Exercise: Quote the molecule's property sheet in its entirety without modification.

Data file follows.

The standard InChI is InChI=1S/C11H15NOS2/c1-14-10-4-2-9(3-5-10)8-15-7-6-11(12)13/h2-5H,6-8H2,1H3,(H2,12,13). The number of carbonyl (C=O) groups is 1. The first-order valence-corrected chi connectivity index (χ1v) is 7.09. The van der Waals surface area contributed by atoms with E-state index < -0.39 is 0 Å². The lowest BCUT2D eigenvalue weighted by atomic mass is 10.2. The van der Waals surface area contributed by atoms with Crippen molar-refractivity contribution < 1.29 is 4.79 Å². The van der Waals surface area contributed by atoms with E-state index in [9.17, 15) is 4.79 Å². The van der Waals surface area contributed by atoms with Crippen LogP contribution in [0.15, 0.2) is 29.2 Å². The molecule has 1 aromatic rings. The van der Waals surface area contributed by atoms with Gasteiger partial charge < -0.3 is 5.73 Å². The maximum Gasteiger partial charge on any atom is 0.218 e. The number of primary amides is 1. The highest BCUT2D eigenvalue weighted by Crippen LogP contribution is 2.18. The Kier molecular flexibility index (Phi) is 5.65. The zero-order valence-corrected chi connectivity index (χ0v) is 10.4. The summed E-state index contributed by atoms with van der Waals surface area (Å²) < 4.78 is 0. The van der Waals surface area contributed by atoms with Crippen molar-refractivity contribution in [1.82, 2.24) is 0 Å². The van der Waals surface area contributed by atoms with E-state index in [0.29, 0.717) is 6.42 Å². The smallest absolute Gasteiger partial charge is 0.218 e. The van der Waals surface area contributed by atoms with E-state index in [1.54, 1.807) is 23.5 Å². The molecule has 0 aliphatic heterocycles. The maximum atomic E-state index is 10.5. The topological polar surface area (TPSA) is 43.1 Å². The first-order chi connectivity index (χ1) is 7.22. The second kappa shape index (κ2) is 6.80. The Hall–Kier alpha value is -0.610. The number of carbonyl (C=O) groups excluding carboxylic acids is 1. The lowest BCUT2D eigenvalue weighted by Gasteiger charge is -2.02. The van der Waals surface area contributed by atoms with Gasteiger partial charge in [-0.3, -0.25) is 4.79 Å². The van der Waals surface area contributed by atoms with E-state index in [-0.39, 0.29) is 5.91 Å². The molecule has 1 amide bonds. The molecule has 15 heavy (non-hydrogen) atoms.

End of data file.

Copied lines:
The standard InChI is InChI=1S/C11H15NOS2/c1-14-10-4-2-9(3-5-10)8-15-7-6-11(12)13/h2-5H,6-8H2,1H3,(H2,12,13). The number of carbonyl (C=O) groups is 1. The first-order valence-corrected chi connectivity index (χ1v) is 7.09. The van der Waals surface area contributed by atoms with E-state index < -0.39 is 0 Å². The lowest BCUT2D eigenvalue weighted by atomic mass is 10.2. The van der Waals surface area contributed by atoms with Crippen molar-refractivity contribution < 1.29 is 4.79 Å². The van der Waals surface area contributed by atoms with E-state index in [9.17, 15) is 4.79 Å². The van der Waals surface area contributed by atoms with Crippen LogP contribution in [0.15, 0.2) is 29.2 Å². The molecule has 1 aromatic rings. The van der Waals surface area contributed by atoms with Gasteiger partial charge < -0.3 is 5.73 Å². The maximum Gasteiger partial charge on any atom is 0.218 e. The number of primary amides is 1. The highest BCUT2D eigenvalue weighted by Crippen LogP contribution is 2.18. The Kier molecular flexibility index (Phi) is 5.65. The zero-order valence-corrected chi connectivity index (χ0v) is 10.4. The summed E-state index contributed by atoms with van der Waals surface area (Å²) < 4.78 is 0. The van der Waals surface area contributed by atoms with Crippen molar-refractivity contribution in [1.82, 2.24) is 0 Å². The van der Waals surface area contributed by atoms with E-state index in [0.29, 0.717) is 6.42 Å². The smallest absolute Gasteiger partial charge is 0.218 e. The van der Waals surface area contributed by atoms with E-state index in [1.54, 1.807) is 23.5 Å². The molecule has 0 aliphatic heterocycles. The maximum atomic E-state index is 10.5. The topological polar surface area (TPSA) is 43.1 Å². The first-order chi connectivity index (χ1) is 7.22. The second kappa shape index (κ2) is 6.80. The Hall–Kier alpha value is -0.610. The number of carbonyl (C=O) groups excluding carboxylic acids is 1. The lowest BCUT2D eigenvalue weighted by Gasteiger charge is -2.02. The van der Waals surface area contributed by atoms with Gasteiger partial charge in [-0.3, -0.25) is 4.79 Å². The van der Waals surface area contributed by atoms with E-state index in [-0.39, 0.29) is 5.91 Å². The molecule has 1 amide bonds. The molecule has 15 heavy (non-hydrogen) atoms.